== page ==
After an initial move to the upside, stocks have given back ground over the course of the trading session on Wednesday. The major averages have pulled back well off their highs of the session, with the Dow and the S&P 500 falling into negative territory.
Currently, the major averages are turning in a mixed performance. While the Nasdaq is up 41.94 points or 0.3 percent at 12,221.50, the S&P 500 is down 2.85 points or 0.1 percent at 4,116.32 and the Dow is down 152.25 points or 0.5 percent at 33,409.56.
The initial strength on Wall Street partly reflected a positive reaction to the Labor Department’s highly anticipated report on consumer price inflation in the month of April.
The Labor Department said its consumer price index climbed by 0.4 percent in April after inching up by 0.1 percent in March. Economists had expected consumer prices to rise by 0.4 percent.
Excluding food and energy prices, core consumer prices also rose by 0.4 percent in April, matching the increase seen in March as well as economist estimates.
The report also showed the annual rate of consumer price growth edged down to 4.9 percent in April from 5.0 percent in March. Economists had expected the year-over-year growth to be unchanged.
The annual rate of core consumer price growth also slipped to 5.5 percent in April from 5.6 percent in March. The modest slowdown matched economist estimates.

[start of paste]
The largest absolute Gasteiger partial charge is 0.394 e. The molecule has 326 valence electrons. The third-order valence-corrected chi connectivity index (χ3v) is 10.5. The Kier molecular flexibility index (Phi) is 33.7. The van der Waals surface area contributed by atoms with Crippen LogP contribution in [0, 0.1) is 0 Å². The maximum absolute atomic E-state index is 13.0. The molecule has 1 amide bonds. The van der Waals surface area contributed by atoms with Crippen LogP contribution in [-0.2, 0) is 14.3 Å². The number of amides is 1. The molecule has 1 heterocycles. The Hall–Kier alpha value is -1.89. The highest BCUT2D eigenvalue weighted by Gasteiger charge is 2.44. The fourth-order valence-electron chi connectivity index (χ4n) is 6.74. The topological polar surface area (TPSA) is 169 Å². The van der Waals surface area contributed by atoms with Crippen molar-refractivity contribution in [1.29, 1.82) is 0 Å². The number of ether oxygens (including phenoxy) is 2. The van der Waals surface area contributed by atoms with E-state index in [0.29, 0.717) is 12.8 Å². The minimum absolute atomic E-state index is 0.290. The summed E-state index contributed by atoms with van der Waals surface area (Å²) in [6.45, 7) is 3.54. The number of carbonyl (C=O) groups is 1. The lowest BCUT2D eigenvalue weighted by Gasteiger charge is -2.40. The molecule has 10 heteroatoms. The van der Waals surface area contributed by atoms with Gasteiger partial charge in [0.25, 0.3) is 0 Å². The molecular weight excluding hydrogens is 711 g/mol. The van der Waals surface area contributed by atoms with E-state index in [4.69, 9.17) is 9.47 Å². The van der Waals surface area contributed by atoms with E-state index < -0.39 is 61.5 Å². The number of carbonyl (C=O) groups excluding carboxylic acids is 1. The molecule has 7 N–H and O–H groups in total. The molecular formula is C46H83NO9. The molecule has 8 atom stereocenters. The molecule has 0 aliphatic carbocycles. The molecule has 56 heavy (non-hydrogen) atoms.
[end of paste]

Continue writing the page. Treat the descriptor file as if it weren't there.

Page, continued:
With the annual consumer price growth marking the smallest 12-month increase since April 2021, the data added to optimism about the Federal Reserve pausing its interest rate hikes.
CME Group’s FedWatch Tool is currently indicating a 91.5 percent chance the Federal Reserve will leave interest rates unchanged at its next meeting in June.
Buying interest has waned over the course of the session, however, as traders worry the slowdown in the pace of price growth is partly due to the U.S. heading for a recession.
“We expect to receive more encouraging news on the inflation front as the economy cools though we won’t reach the Fed’s 2% inflation target for quite some time,” said Oren Klachkin, Lead U.S. Economist at Oxford Economics.
He added, “A positive consequence of the oncoming mild recession that we expect in H2 2023 is it should help ease price pressures.”
Oil service stocks are seeing considerable weakness on the day, dragging the Philadelphia Oil Service Index down by 1.8 percent.
The weakness among oil service stocks comes as the price of crude oil for June delivery is tumbling $1.42 to $72.29 a barrel following a report showing an unexpected weekly increase in U.S. crude oil inventories.
Steel and gold stocks have also come under pressure, with the NYSE Arca Steel Index and the NYSE Arca Gold Bugs Index sliding by 1.8 percent and 1.6 percent, respectively.
On the other hand, semiconductor stocks are showing a significant rebound after falling sharply on Tuesday, with the Philadelphia Semiconductor Index climbing by 1.1 percent.
Notable strength is also visible among software stocks, as reflected by the 1.1 percent gain being posted by the Dow Jones U.S. Software Index.
In overseas trading, stock markets across the Asia-Pacific region moved mostly lower during trading on Wednesday. Japan’s Nikkei 225 Index fell by 0.4 percent, while China’s Shanghai Composite Index slumped by 1.2 percent.
The major European markets have also moved to the downside on the day. While the French CAC 40 Index has slid by 0.6 percent, the German DAX Index and the U.K.’s FTSE 100 Index are both down by 0.4 percent.
In the bond market, treasuries have moved notably higher after ending the previous session roughly flat. As a result, the yield on the benchmark ten-year note, which moves opposite of its price, is down by 7.1 basis points at 3.450 percent.
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